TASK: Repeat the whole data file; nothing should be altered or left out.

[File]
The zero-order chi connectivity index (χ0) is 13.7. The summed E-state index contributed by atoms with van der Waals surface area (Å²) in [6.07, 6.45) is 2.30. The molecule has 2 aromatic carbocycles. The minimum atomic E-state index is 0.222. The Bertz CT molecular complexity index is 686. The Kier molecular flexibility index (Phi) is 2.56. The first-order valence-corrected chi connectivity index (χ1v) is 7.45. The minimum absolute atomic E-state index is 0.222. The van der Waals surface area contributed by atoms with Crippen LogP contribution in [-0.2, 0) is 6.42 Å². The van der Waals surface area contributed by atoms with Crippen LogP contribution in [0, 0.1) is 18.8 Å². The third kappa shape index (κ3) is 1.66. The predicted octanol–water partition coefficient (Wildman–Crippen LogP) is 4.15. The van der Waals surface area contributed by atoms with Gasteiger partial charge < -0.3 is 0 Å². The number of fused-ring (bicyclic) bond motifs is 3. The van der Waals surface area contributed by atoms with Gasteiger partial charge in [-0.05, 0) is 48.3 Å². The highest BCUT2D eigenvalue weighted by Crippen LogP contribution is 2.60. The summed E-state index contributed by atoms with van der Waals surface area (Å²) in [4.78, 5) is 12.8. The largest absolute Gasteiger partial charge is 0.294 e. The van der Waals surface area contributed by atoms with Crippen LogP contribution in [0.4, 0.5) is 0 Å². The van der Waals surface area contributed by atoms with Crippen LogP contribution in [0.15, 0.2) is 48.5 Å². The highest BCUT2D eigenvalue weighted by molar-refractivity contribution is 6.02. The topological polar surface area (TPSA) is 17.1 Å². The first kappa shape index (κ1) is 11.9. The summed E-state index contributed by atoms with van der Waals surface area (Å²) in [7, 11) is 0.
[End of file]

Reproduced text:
The zero-order chi connectivity index (χ0) is 13.7. The summed E-state index contributed by atoms with van der Waals surface area (Å²) in [6.07, 6.45) is 2.30. The molecule has 2 aromatic carbocycles. The minimum atomic E-state index is 0.222. The Bertz CT molecular complexity index is 686. The Kier molecular flexibility index (Phi) is 2.56. The first-order valence-corrected chi connectivity index (χ1v) is 7.45. The minimum absolute atomic E-state index is 0.222. The van der Waals surface area contributed by atoms with Crippen LogP contribution in [-0.2, 0) is 6.42 Å². The van der Waals surface area contributed by atoms with Crippen LogP contribution in [0, 0.1) is 18.8 Å². The third kappa shape index (κ3) is 1.66. The predicted octanol–water partition coefficient (Wildman–Crippen LogP) is 4.15. The van der Waals surface area contributed by atoms with Gasteiger partial charge < -0.3 is 0 Å². The number of fused-ring (bicyclic) bond motifs is 3. The van der Waals surface area contributed by atoms with Gasteiger partial charge in [-0.05, 0) is 48.3 Å². The highest BCUT2D eigenvalue weighted by Crippen LogP contribution is 2.60. The summed E-state index contributed by atoms with van der Waals surface area (Å²) in [4.78, 5) is 12.8. The largest absolute Gasteiger partial charge is 0.294 e. The van der Waals surface area contributed by atoms with Crippen LogP contribution in [0.4, 0.5) is 0 Å². The van der Waals surface area contributed by atoms with Crippen LogP contribution in [0.15, 0.2) is 48.5 Å². The highest BCUT2D eigenvalue weighted by molar-refractivity contribution is 6.02. The topological polar surface area (TPSA) is 17.1 Å². The first kappa shape index (κ1) is 11.9. The summed E-state index contributed by atoms with van der Waals surface area (Å²) in [7, 11) is 0.